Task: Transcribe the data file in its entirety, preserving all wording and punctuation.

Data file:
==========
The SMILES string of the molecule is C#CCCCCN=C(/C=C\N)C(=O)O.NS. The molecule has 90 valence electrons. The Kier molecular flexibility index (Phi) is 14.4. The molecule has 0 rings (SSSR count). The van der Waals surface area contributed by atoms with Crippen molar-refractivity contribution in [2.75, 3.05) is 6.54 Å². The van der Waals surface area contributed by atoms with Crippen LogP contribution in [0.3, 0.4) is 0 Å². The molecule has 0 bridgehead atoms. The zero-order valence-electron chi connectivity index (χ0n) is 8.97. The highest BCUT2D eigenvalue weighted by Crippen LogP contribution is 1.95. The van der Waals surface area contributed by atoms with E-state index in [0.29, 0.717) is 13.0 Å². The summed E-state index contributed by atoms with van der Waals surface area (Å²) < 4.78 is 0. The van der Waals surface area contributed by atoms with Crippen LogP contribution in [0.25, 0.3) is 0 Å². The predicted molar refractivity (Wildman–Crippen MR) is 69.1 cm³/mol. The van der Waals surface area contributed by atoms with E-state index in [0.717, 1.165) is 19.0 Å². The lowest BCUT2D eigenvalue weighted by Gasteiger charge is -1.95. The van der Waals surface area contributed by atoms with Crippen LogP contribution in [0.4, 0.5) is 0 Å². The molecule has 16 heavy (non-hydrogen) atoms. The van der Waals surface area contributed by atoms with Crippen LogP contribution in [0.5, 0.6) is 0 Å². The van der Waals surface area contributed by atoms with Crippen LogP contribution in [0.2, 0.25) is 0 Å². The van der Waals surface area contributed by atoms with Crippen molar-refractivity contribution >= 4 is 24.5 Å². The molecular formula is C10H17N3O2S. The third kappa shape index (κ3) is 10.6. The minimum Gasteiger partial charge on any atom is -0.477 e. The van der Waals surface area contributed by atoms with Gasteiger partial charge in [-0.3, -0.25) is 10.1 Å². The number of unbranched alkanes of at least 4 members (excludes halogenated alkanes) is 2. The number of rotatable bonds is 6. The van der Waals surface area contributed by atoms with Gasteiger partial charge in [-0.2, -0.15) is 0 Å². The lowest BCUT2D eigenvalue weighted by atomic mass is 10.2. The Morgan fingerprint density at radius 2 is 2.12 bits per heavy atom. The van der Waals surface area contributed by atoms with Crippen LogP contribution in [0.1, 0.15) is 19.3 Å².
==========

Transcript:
The SMILES string of the molecule is C#CCCCCN=C(/C=C\N)C(=O)O.NS. The molecule has 90 valence electrons. The Kier molecular flexibility index (Phi) is 14.4. The molecule has 0 rings (SSSR count). The van der Waals surface area contributed by atoms with Crippen molar-refractivity contribution in [2.75, 3.05) is 6.54 Å². The van der Waals surface area contributed by atoms with Crippen LogP contribution in [0.3, 0.4) is 0 Å². The molecule has 0 bridgehead atoms. The zero-order valence-electron chi connectivity index (χ0n) is 8.97. The highest BCUT2D eigenvalue weighted by Crippen LogP contribution is 1.95. The van der Waals surface area contributed by atoms with E-state index in [0.29, 0.717) is 13.0 Å². The summed E-state index contributed by atoms with van der Waals surface area (Å²) < 4.78 is 0. The van der Waals surface area contributed by atoms with Crippen LogP contribution in [0.25, 0.3) is 0 Å². The predicted molar refractivity (Wildman–Crippen MR) is 69.1 cm³/mol. The van der Waals surface area contributed by atoms with E-state index in [0.717, 1.165) is 19.0 Å². The lowest BCUT2D eigenvalue weighted by Gasteiger charge is -1.95. The van der Waals surface area contributed by atoms with Crippen LogP contribution in [0.4, 0.5) is 0 Å². The molecule has 16 heavy (non-hydrogen) atoms. The van der Waals surface area contributed by atoms with Crippen LogP contribution in [0.5, 0.6) is 0 Å². The van der Waals surface area contributed by atoms with Crippen LogP contribution in [0.2, 0.25) is 0 Å². The van der Waals surface area contributed by atoms with Crippen molar-refractivity contribution >= 4 is 24.5 Å². The molecular formula is C10H17N3O2S. The third kappa shape index (κ3) is 10.6. The minimum Gasteiger partial charge on any atom is -0.477 e. The van der Waals surface area contributed by atoms with Gasteiger partial charge in [-0.3, -0.25) is 10.1 Å². The number of unbranched alkanes of at least 4 members (excludes halogenated alkanes) is 2. The number of rotatable bonds is 6. The van der Waals surface area contributed by atoms with Gasteiger partial charge in [-0.2, -0.15) is 0 Å². The lowest BCUT2D eigenvalue weighted by atomic mass is 10.2. The Morgan fingerprint density at radius 2 is 2.12 bits per heavy atom. The van der Waals surface area contributed by atoms with Crippen LogP contribution in [0.1, 0.15) is 19.3 Å².